Open main menu

Contents

EnglishEdit

Alternative formsEdit

EtymologyEdit

From Hindi अचार (acār)/Urdu اچار(acār), from Persian آچار(âčâr).[1]

NounEdit

achar (countable and uncountable, plural achars)

  1. A spicy and salty pickle in Indian cuisine.

AnagramsEdit


GalicianEdit

EtymologyEdit

From Old Galician and Old Portuguese achar (13th century, Cantigas de Santa Maria), from Latin afflare (blow). Cognate with Portuguese fartar, Asturian fartar and Spanish hartar.

PronunciationEdit

VerbEdit

achar (first-person singular present acho, first-person singular preterite achei, past participle achado)

  1. (transitive, now rare) to find, come upon
    Synonym: atopar
  2. (transitive, dated) to find out; to think
    Synonyms: coidar, pensar

ConjugationEdit

ReferencesEdit

  • achar” in Dicionario de Dicionarios do galego medieval, SLI - ILGA 2006-2012.
  • achar” in Xavier Varela Barreiro & Xavier Gómez Guinovart: Corpus Xelmírez - Corpus lingüístico da Galicia medieval. SLI / Grupo TALG / ILG, 2006-2016.
  • achar” in Dicionario de Dicionarios da lingua galega, SLI - ILGA 2006-2013.
  • achar” in Tesouro informatizado da lingua galega. Santiago: ILG.
  • achar” in Álvarez, Rosario (coord.): Tesouro do léxico patrimonial galego e portugués, Santiago de Compostela: Instituto da Lingua Galega.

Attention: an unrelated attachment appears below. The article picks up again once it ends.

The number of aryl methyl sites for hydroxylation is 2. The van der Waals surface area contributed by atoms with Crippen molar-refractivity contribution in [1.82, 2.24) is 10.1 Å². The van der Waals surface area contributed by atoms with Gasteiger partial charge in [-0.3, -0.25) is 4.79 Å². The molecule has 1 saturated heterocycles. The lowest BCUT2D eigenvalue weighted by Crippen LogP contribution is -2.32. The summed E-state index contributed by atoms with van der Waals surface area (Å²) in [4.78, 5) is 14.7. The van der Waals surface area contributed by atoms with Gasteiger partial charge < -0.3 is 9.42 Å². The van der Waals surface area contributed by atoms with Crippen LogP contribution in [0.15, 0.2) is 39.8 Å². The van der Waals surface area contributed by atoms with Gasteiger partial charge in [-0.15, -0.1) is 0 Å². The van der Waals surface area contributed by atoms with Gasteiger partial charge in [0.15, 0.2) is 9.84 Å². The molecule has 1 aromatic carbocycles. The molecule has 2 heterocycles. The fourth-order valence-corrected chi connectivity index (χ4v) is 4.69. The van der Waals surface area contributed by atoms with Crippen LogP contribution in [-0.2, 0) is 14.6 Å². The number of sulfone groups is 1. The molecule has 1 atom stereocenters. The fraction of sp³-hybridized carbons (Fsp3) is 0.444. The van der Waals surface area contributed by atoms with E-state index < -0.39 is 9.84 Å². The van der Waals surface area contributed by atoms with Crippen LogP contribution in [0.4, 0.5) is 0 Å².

IrishEdit

EtymologyEdit

From Old Irish ochair (edge), from Proto-Celtic *okris, from Proto-Indo-European *h₂óḱris (compare Latin ocris (rugged mountain), Ancient Greek ὄκρις (ókris, sharp edge)), from *h₂eḱ- (sharp).[2]

PronunciationEdit

NounEdit

achar m (genitive singular achair)

  1. distance, journey; extent; area
    • 1899, Franz Nikolaus Finck, Die araner mundart, Marburg: Elwert’sche Verlagsbuchhandlung, vol. II, p. 7:
      ḱē n t-axr̥, ə tā ən drehəd šin æš šo?
      conventional orthography:
      Cén t-achar atá an droichead sin as seo?
      What distance (i.e. how far) is that bridge from here?
  2. period of time
    • 1899, Franz Nikolaus Finck, Die araner mundart, Marburg: Elwert’sche Verlagsbuchhandlung, vol. II, p. 8:
      ə wakə tū n bĭaiəx ūd lomsə, a çȧn̄ə mē tā axr̥ gȧŕəȷ?
      conventional orthography:
      An bhfaca tú an beithíoch úd liomsa a cheannaigh mé tá achar gairid?
      Did you see that cow of mine that I bought a short time ago?

DeclensionEdit

Derived termsEdit

MutationEdit

Irish mutation
Radical Eclipsis with h-prothesis with t-prothesis
achar n-achar hachar t-achar
Note: Some of these forms may be hypothetical. Not every possible mutated form of every word actually occurs.

ReferencesEdit

  1. ^ https://en.oxforddictionaries.com/definition/achar
  2. ^ Matasović, Ranko (2009), “*akro-”, in Etymological Dictionary of Proto-Celtic (Leiden Indo-European Etymological Dictionary Series; 9), Leiden: Brill, ISBN 978-90-04-17336-1, page 28

Further readingEdit


Old IrishEdit

AdjectiveEdit

achar

  1. Alternative form of aicher

DeclensionEdit

o/ā-stem
Singular Masculine Feminine Neuter
Nominative achar achar achar
Vocative achair*
achar**
Accusative achar achair